I, for One, Welcome Our New Robot Overlords

Most if not all of us have seen dialogue box like the one above in our online lives. Sometimes, a real person is called for, even in our heavily automated world. Especially when real money is about to be moved from one virtual hand to another.

About fifteen years ago, some Carnegie Mellon computer scientists developed a method to be employed to differentiate between a human being and a bit of software. They dubbed it, “Completely Automated Public Turing Test To Tell Computers and Humans Apart,” or CAPTCHA. There are several dozen applications commercially available that perform the test.

Some require a user to type in a randomly generated word or number sequence that the app has displayed just for them. Some require a bit less, a simple mouse click inside a box that sits next to a (sometimes) charmingly worded version of the question, “Are you a robot?”
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Today in History: Oct. 24

The photo above was taken 65 miles above White Sands, New Mexico, 70 years ago today. It is the first photo of Earth taken from space.

After the Second World War, the United States took possession of the German missile program and had enough equipment to build about 80 V-2 missiles. V-2 No. 13 was launched with a 35-millimeter film camera on board and a timer set to take a picture every second and a half. It fell back to Earth after a brief straight-up-and-down flight and the film (protected in a steel canister) was safe.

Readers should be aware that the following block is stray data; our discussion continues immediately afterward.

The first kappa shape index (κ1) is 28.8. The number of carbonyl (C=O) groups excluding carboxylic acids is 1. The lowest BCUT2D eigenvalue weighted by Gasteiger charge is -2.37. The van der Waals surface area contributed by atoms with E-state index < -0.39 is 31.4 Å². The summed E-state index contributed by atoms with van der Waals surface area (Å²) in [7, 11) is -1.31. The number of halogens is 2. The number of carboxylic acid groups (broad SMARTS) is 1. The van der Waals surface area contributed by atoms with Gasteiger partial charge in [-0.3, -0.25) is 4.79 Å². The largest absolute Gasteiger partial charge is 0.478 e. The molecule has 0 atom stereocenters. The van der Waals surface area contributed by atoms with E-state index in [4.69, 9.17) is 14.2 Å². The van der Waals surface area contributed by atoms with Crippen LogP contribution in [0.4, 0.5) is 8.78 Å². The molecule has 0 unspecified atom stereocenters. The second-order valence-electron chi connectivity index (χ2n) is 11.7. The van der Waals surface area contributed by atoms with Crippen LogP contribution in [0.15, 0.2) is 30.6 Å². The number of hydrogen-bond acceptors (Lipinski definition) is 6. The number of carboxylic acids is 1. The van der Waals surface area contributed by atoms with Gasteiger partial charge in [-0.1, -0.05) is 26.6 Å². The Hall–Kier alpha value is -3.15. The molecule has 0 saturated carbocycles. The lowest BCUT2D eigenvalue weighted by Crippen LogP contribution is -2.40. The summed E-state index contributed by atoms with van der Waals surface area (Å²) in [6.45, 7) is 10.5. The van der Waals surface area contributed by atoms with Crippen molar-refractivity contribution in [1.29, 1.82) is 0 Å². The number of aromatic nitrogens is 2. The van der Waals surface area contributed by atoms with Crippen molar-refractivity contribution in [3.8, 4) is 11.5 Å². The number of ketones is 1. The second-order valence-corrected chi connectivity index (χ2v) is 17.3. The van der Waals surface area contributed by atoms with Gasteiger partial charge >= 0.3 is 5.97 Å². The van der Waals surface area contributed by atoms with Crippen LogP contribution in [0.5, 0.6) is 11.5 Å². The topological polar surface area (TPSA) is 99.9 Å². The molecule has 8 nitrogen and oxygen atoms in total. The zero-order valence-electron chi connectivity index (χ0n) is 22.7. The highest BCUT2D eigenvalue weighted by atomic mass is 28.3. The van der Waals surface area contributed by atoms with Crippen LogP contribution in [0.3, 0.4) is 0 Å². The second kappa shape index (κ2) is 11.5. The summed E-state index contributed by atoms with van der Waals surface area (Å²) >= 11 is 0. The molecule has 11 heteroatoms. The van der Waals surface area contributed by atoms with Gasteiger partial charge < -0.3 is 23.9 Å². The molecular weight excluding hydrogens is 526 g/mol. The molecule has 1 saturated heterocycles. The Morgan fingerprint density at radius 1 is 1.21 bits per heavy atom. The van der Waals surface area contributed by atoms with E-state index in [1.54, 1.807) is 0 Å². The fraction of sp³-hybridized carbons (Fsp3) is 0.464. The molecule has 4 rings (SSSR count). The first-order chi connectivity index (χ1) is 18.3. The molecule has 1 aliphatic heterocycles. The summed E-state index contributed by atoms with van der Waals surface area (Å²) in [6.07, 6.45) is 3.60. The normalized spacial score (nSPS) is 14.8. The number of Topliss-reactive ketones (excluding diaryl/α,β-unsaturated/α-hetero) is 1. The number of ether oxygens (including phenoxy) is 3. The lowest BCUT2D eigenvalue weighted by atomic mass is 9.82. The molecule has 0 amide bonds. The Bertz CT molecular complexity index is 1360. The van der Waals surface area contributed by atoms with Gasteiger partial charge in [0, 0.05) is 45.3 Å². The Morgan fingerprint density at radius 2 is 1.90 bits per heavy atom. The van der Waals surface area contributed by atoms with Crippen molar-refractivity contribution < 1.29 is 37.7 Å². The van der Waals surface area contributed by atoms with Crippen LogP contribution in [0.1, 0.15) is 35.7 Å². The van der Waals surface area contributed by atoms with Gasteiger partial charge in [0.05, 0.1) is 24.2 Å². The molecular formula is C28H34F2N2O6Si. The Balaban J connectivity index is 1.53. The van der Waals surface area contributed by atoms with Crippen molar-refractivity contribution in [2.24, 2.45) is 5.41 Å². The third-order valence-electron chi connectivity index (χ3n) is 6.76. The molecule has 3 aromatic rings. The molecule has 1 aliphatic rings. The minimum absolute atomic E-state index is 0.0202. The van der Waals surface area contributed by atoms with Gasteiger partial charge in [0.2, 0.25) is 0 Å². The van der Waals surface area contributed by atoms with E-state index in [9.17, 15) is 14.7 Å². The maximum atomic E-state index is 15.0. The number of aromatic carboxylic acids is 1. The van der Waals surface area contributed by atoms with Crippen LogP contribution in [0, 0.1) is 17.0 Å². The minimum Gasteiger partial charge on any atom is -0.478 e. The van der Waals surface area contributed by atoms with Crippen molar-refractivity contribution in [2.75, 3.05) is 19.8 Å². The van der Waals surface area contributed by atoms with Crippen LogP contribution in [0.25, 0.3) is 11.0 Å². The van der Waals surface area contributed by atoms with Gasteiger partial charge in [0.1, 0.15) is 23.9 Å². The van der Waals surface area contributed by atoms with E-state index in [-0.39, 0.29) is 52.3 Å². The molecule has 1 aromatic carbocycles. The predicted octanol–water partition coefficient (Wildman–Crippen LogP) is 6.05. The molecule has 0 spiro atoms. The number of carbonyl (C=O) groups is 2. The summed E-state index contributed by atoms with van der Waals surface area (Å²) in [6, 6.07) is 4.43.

Clyde Holliday, an engineer who designed the camera, wrote about the experiment in National Geographic in 1950: “Results of these tests now are pointing to a time when cameras may be mounted on guided missiles for scouting enemy territory in war, mapping inaccessible regions of the earth in peacetime, and even photographing cloud formations, storm fronts, and overcast areas over an entire continent in a few hours.”
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Marketing the Unmarketable: The PineApple Case Study